7

You definitely don't have to. In fact Alton Brown's recipe calls for only stirring 3-4 times during the cooking process -> http://www.foodnetwork.com/recipes/alton-brown/savory-polenta-recipe/index.html


7

You fry them in a saucepan with some oil (I use either olive or sunflower). In order they don't explode an become pop-corn, you should have kept them in water for several (6~48) hours before frying them. If you want them softer (and bigger), put them in water at 70°C for about 20~30 minutes. How do you know they are done? When they are golden in the ...


7

Corn (Maize) is clearly a cereal grain, and not any of the other things you mention. Even the farmers and agricultural agencies consider it a grain - it's one of the "official grains of Canada" and regulated by the Canadian grain commission. I'm not sure when or why it started being called a vegetable, but as far as the culinary definition goes, it has far ...


6

I've done it a few different ways -- husked, desilked, over indirect or low heat : my current favorite method; brings out the sweetness of the corn without the grassy qualities; have enough time to turn it without charring, but if you're late turning, won't instantly turn into charcoal. Takes maybe 15-20 min. Still works for corn that's been sitting for ...


6

You would use raw corn. You can either grill it on the cob, or use a mesh grill roasting pan.


6

They may be too thick. You can try placing several pieces of paper or thin cardboard into your tortilla press to get thinner tortillas. (If you aren't already using plastic or wax paper to press the tortillas, then you'll have to start, so that the paper doesn't stick to the tortilla.) Experiment with several different thicknesses until the cooking is more ...


5

You can do it. My family has done it before, and I like the outcome. The texture is not the same as with vegetable corn, it is mealier, and the outer skins are much tougher. It is up to you whether you like it. And for substitution, I don't know what is available where you live, but around here canned corn kernels are really cheap and available all year ...


5

Both are ground corn (maize, as they would have it in Europe). The difference is that corn flour is usually ground to a much finer texture than cornmeal. While in some contexts (such as breading chicken), they can both be used, you will get different textural results. In general, you want to use the right product. For example, corn muffins are ...


4

I use a soft brush (technically, it was sold as a mushroom brush). Just brush along the length of the ear, towards the stem end, and it removes almost all of the silk. (way more than I'd get done using any other method). update : So I was husking corn with my step-father, and noticed that I have much less silk left on the corn I was working on that needed ...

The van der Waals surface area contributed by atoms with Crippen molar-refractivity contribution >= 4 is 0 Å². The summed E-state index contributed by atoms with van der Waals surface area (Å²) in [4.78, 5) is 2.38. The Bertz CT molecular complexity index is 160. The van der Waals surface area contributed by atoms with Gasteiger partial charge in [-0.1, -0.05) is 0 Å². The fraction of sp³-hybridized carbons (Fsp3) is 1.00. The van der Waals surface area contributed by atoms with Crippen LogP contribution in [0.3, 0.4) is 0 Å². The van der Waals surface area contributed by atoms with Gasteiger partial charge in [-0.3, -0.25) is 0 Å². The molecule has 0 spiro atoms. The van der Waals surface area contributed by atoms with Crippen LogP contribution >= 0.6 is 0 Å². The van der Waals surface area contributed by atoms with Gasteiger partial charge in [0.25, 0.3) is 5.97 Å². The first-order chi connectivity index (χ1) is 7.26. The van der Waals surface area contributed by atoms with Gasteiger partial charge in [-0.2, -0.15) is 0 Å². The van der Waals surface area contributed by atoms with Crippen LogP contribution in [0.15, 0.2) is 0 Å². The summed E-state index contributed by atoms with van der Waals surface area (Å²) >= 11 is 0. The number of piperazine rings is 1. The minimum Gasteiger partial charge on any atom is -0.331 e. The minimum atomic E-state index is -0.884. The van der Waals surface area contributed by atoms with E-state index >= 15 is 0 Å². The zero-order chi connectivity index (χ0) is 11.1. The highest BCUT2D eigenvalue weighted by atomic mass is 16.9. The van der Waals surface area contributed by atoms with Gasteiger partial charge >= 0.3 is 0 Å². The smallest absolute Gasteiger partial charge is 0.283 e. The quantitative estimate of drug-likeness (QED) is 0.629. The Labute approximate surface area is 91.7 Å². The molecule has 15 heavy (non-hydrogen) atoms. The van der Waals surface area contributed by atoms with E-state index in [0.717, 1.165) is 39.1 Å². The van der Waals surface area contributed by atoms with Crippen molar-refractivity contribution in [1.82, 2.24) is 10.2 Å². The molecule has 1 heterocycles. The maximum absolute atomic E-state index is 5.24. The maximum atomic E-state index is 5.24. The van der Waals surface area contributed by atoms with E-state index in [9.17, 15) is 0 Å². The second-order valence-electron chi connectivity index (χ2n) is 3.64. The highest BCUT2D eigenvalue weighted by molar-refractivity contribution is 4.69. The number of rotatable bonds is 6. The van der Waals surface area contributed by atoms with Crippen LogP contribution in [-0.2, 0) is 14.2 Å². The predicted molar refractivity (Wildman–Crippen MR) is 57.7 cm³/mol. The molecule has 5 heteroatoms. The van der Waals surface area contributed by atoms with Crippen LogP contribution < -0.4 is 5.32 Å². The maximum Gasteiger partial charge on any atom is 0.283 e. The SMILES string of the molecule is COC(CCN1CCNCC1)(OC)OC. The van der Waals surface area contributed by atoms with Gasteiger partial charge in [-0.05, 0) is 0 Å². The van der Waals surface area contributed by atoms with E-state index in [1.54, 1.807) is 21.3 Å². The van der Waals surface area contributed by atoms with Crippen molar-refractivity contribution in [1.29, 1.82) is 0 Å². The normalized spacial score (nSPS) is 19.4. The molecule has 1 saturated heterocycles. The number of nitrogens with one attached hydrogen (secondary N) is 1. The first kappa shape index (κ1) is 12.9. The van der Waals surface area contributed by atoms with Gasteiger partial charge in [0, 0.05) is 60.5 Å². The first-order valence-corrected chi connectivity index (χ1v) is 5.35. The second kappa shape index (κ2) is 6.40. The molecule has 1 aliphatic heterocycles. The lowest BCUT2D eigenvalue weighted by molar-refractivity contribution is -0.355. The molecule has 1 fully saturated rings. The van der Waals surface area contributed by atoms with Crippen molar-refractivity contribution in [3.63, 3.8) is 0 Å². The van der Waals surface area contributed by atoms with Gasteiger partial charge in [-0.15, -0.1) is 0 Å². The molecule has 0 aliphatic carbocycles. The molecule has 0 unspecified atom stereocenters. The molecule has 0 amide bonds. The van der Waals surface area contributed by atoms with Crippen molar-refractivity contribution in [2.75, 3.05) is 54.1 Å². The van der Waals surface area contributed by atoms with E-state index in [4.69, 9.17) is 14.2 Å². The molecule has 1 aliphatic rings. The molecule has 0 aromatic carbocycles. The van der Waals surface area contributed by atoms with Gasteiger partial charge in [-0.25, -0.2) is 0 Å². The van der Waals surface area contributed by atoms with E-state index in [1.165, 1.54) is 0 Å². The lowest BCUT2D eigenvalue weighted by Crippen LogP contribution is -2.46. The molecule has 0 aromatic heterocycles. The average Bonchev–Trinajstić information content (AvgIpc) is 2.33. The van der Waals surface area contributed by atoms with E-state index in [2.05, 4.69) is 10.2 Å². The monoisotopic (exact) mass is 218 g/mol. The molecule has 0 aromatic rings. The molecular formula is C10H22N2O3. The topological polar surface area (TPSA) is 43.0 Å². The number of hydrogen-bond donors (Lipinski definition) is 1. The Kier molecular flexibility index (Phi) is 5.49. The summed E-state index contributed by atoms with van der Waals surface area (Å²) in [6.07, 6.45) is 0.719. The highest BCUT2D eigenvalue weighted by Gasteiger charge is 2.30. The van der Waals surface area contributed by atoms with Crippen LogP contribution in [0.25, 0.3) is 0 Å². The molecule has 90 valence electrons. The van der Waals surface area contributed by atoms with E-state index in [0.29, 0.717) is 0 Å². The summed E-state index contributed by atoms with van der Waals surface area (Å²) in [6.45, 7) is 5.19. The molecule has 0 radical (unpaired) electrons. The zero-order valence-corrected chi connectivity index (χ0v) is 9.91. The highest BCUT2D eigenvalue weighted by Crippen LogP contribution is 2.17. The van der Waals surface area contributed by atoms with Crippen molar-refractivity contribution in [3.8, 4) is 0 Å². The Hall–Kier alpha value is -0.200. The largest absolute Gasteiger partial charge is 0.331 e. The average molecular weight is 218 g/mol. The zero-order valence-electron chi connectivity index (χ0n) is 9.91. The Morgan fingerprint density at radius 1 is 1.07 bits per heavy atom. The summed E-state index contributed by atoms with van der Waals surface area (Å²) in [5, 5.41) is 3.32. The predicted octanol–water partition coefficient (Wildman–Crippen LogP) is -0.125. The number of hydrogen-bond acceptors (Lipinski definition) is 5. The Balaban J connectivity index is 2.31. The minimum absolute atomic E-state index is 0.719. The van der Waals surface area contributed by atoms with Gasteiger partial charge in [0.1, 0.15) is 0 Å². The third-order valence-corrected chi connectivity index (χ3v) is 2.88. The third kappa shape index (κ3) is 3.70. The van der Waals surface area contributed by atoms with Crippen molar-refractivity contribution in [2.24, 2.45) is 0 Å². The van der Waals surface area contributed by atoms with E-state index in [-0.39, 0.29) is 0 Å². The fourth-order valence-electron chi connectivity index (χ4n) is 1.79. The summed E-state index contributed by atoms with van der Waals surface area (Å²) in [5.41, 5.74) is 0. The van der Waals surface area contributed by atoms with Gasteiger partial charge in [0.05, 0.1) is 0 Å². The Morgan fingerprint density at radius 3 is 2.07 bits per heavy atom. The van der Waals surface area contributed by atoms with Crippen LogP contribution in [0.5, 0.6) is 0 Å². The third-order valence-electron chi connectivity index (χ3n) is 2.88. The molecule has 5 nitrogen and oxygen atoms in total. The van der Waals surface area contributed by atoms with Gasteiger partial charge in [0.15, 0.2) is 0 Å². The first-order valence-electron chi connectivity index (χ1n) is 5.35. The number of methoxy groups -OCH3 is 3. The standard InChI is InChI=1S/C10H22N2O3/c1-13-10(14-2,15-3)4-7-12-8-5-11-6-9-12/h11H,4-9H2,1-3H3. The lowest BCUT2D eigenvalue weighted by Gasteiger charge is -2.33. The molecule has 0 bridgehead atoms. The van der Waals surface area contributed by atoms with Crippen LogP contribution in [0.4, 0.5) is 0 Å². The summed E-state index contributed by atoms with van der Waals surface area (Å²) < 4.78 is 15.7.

4

I've done it in the husk, when it's fresh (ie, the husk isn't dried out), but I don't like the grassy flavors that the husk imparts. My neighbor's clued me into a box of dry wax paper sheets to cover food for the microwave (so I can be lazy and not have to clean the microwave as often), so I wrap the corn in it after it's been husked and the silk removed. ...


4

I would suggest leaving the husk on, and just throwing it on the grill. Turn is every couple of minutes, and pull it off when it feels a bit soft to squeeze.


4

You would indeed want to leave the kernels on the corn and grill it according to the link you cited.


4

I like tucking into a cob when I pick mine out of the garden. There is nothing better than a cob of silvequeen for a light snack when you are out in the garden picking veggies.


4

There is always a debate on in-the-husk versus out-of-the-husk with roasted corn, but I fall firmly on the out-of-the-husk side of the debate. When you roast corn in the husk, the steam that is created stays largely next to the kernels. When you remove the husk, your corn is cooked with dry heat, which provides a really nice texture that has the ...


4

I found a link that will provide the explanation you are looking for: http://www.mymexicanrecipes.com/ingredients/masa-harina.html Here is a direct quote from the site: Masa is dried corn that has been cooked in limewater (cal), soaked overnight, and then ground up while still wet. Sold in this form, it's called fresh masa, and it makes the lightest, ...


4

You can soak the cornmeal in water overnight if you remember to reduce the water in your recipe to compensate for it. In your recipe, you can soak it in the milk and then you don't need to do any compensating.